Updated 12/17/2020 at 12:11 p.m. to include another way to retrieve a PIN number.
When David Rumble tested positive for COVID-19, he thought about the strangers he’d been around in recent days, potentially exposing them to the virus. He wanted to let them know they should quarantine and get tested. Luckily, there’s an app for that.
The MI COVID Alert app, launched by the Michigan Department of Health and Human Services statewide in November, allows users to anonymously notify other users that they’ve tested positive with COVID-19 if they’ve been within 6-8 feet of them for 15 minutes or more.
Rumble had previously downloaded and started using MI COVID Alert, so when he tested positive “right away I tried to report it on the app,” he says.
But in this instance, Rumble couldn’t get the app to work. MI COVID Alert wouldn’t let him report his positive test.
“I sent two separate messages asking what I needed to do,” says Rumble. He didn’t hear back until ten days later, which he says felt like way too long when people’s lives may be at stake.
The issue that caused Rumble to not be able to alert other users appears to be widespread.
Click on the audio player above to hear an interview with Jonathan Warsh who is supervising Michigan’s contact tracing efforts.
Whenever anyone tests positive for COVID-19, they are supposed to receive a call from a state contact tracer. These state personnel ask infected people where they’ve been and who they’ve interacted with so that the contact tracers can anonymously notify potentially exposed individuals to quarantine and get tested. The contact tracers are also supposed to give MI COVID Alert users a special PIN number that they need to put into the app in order to alert other users that they’ve tested positive.
“The reason for that is that there was some concern when the app was developed that you could have bad behavior, that someone could say, ‘I’m really going to try and muck with the system by just saying I tested positive and then sending out a ping to lots of other people and creating unnecessary panic,’” explains Jonathan Warsh, the person leading the State of Michigan’s contact tracing effort.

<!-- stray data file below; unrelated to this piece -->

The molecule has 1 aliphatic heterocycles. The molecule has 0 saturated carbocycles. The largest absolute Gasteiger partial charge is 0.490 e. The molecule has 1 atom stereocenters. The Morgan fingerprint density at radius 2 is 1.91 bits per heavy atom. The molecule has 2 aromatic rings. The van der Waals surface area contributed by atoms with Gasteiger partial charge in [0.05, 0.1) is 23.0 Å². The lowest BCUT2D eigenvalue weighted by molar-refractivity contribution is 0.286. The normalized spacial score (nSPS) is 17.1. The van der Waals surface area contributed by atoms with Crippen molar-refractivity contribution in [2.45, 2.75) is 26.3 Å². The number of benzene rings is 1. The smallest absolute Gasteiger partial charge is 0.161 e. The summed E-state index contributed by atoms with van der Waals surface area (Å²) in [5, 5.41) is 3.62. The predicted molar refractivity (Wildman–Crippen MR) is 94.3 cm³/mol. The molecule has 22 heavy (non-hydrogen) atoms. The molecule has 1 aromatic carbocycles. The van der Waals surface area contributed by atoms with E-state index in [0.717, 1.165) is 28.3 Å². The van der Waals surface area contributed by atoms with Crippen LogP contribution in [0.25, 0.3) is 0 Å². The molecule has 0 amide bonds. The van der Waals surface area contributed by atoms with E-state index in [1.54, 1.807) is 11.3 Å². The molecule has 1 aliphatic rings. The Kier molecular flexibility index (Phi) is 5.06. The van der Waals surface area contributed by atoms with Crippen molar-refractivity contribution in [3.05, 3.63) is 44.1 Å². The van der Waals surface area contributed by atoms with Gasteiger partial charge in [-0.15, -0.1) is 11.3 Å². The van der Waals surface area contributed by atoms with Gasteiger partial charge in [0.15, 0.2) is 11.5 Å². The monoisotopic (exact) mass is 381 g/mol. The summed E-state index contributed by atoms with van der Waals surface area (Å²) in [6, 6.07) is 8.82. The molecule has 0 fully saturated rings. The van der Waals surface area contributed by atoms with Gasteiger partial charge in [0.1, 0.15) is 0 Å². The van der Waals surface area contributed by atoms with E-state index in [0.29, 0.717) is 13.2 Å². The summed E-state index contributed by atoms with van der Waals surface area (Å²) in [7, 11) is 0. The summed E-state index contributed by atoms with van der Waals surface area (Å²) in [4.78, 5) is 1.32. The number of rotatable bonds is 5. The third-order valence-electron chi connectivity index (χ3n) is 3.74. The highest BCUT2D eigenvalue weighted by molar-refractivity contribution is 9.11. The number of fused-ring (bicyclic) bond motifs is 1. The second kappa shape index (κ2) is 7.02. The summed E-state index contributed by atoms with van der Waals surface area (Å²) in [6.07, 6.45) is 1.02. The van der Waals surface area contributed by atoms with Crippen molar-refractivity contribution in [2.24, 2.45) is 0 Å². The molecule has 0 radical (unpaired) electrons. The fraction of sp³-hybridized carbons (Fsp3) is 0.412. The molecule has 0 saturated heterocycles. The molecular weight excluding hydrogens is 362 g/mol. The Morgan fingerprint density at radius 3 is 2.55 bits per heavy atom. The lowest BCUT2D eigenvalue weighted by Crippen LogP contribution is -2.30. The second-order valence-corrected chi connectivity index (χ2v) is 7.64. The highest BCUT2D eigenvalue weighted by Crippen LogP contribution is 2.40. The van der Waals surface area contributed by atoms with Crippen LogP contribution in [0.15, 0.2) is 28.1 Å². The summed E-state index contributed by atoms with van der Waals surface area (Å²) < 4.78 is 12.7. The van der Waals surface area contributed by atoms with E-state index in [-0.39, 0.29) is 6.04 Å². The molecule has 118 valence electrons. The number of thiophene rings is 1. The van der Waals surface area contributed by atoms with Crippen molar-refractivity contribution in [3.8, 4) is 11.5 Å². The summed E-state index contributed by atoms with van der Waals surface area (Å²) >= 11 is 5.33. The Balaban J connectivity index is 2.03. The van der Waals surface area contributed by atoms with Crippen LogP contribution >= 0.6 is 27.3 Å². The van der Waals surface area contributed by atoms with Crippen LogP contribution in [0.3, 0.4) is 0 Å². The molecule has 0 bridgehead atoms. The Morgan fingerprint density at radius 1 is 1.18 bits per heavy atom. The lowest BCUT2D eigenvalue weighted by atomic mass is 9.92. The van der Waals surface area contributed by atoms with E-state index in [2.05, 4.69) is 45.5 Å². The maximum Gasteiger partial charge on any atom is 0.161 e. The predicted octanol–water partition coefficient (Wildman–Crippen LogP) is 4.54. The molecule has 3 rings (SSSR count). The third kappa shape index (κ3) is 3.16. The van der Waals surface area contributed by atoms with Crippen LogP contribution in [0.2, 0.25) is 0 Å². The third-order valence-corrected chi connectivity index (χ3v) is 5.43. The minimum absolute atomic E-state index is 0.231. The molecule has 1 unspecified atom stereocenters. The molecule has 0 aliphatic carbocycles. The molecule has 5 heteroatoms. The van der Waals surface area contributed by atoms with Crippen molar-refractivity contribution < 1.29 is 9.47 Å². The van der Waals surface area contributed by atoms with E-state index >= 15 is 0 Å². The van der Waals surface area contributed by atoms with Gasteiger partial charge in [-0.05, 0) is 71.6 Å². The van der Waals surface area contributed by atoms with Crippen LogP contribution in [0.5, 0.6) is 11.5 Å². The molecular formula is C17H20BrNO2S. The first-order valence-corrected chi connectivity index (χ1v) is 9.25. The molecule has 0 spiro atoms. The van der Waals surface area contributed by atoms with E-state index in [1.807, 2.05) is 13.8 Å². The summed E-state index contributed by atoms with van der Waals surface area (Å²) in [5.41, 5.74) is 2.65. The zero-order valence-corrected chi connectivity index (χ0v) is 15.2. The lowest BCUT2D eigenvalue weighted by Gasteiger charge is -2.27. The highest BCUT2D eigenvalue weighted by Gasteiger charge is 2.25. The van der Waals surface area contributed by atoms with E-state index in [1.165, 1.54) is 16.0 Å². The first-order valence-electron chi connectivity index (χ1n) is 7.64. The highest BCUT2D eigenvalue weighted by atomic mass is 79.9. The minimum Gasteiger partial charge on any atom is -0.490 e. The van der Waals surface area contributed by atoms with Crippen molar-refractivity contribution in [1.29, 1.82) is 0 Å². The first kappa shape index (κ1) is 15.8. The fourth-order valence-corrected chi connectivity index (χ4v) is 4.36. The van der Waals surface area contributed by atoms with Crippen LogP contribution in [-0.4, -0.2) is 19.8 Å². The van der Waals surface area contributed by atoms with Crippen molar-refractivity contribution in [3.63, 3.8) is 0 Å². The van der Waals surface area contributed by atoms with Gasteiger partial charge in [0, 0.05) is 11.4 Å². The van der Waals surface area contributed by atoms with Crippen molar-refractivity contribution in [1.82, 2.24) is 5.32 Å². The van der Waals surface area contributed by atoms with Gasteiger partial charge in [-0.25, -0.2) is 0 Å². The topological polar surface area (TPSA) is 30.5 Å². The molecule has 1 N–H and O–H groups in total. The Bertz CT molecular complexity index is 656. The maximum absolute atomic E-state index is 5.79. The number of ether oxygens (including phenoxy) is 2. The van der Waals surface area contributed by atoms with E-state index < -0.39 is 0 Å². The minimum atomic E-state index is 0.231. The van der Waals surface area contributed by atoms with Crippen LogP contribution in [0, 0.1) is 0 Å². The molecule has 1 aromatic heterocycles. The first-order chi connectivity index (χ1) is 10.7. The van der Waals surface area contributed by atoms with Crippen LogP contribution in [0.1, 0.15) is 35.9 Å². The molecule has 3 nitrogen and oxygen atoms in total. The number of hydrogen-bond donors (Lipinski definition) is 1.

But many people, like Rumble, aren’t receiving calls from contact tracers right now because the state is so backed up with cases.
“It just seems to me it should be easier and time is of the essence and adding roadblocks isn’t helping anyone.” — David Rumble
“It’s been very, very hard for us to keep pace with exponential growth, which is what the state has seen,” says Warsh. “So, we at this point can’t call every case and can’t call every contact because we just don’t have the capacity to do so.”
That means that there are app users who are testing positive for COVID-19 but who aren’t receiving the PIN number they need in order to notify other users that they’ve been near someone infected with the virus. As of Monday, December 7, the MI COVID Alert app had been downloaded 416,776 times but only about 165 people had entered their PIN number to let other users know that they had tested positive for the virus.
Warsh says if an app user doesn’t receive a call from a contact tracer with their PIN then they should reach out directly to the state or their local health department to get the number. But Rumble says that information isn’t being communicated to app users. In addition, it isn’t realistic.
“It just seems to me it should be easier and time is of the essence and adding roadblocks isn’t helping anyone,” says Rumble. “At the time I was sick and weak and did not feel like calling and dealing with trying to get a human being on the phone at the health department.”
Warsh says the state is making an effort to expand its contact tracing abilities. He says they are hiring more people and have reallocated state staff members from other departments to temporarily assist with contact tracing. The state is also working with local health departments to build out an automated data collection system.
“In the next few weeks people may get a text message with a form they can fill out that answers a lot of the questions that they might previously have been asked by a live human,” says Warsh. He says he hopes that will be able to expand the state’s contact tracing capacity.
Editor’s Note: Since this article was published, MDHHS has added an additional way that app users can retrieve their PIN. In addition to calling their local health department, app users who have tested positive can contact the Michigan COVID-19 hotline at 2-1-1 or 888-535-6136 from 8 a.m.-5 p.m., Monday through Friday to retrieve their PIN.
Related WDET Coverage: